Sons of an Illustrious Father. (Photo: Bradley Spinelli)

In March, at the altruistic Bed-Stuy venue C’mon Everybody, the band Sons of an Illustrious Father delivered a blistering set for a rapt audience. It was the smallest venue I’d seen them in, after three shows at 2016’s SXSW and another last summer at the Knitting Factory. Their sets swerve enjoyably between savage and tender, and this intimate look stood out as a milestone. Their multi-instrumentalism was on display and working better than ever, the band’s affable personalities and unique chemistry shone through.The fans seemed steadfast and loyal—and not just because of the inevitable fanboys/girls who stick around after the show hoping to meet Ezra Miller, also an actor best known for his turn as Flash in Justice League.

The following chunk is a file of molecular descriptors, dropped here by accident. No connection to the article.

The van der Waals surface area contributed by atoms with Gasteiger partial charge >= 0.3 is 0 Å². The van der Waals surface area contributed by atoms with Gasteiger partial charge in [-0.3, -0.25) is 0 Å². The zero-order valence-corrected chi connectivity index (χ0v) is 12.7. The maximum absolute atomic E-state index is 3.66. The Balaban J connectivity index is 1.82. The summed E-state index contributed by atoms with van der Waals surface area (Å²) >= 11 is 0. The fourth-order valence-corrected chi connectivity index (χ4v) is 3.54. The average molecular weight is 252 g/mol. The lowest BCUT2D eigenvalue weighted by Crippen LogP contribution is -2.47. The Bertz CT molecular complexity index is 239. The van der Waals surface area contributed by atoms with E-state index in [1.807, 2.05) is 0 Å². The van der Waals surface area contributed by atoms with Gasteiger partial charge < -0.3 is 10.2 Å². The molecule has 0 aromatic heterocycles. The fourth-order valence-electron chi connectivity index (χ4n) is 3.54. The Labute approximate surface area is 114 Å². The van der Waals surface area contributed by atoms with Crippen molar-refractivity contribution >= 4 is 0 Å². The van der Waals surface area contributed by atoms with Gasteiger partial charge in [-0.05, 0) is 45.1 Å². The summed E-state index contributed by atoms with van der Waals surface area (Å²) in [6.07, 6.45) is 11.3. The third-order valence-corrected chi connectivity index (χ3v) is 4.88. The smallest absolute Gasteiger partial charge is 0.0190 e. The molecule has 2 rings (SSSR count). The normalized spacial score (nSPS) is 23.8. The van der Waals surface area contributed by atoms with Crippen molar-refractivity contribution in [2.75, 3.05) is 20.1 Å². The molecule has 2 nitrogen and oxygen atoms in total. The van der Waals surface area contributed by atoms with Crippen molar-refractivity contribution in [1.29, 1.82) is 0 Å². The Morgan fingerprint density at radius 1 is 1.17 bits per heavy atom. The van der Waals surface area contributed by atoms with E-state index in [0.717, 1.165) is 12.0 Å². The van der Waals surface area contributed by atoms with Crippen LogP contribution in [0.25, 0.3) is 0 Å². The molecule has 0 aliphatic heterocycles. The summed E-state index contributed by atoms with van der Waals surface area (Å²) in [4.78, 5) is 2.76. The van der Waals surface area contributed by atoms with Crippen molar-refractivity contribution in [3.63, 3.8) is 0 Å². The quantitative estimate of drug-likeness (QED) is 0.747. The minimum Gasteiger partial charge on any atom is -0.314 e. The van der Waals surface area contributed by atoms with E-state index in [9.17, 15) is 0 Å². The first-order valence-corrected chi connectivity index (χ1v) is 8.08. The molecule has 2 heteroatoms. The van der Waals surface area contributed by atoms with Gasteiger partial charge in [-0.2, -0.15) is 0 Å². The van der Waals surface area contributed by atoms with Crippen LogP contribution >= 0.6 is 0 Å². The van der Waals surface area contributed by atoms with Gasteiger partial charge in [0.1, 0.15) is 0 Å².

Their new record, Deus Sex Machina, or, Moving Slowly Beyond Nikola Tesla, dropped June 1, along with new videos and a cross-country tour to promote it, including a 16-and-up show at Elsewhere on Tuesday. The slew of new interviews prompted me to continue our backstage-at-Stubb’s conversation by asking them what THEY wanted to talk about. Josh Aubin said it was “something we’ve never been asked in an interview”; Lilah Larson quipped, “Nobody cares what we want to talk about”; Ezra Miller said, “It’s honestly overwhelming,” and asked for some parameters. The following 45 minutes included a lot of laughter and encouraged Miller to say, “I can’t wait for whatever the piece [is] that comes out of this, where you’re like—I had an entire conversation with [the band] that is off the record, that I can’t tell you anything that they said—but it was all mildly amusing.” Here are some excerpts we can print; the debate about the most famous Star Wars line has been redacted for common decency.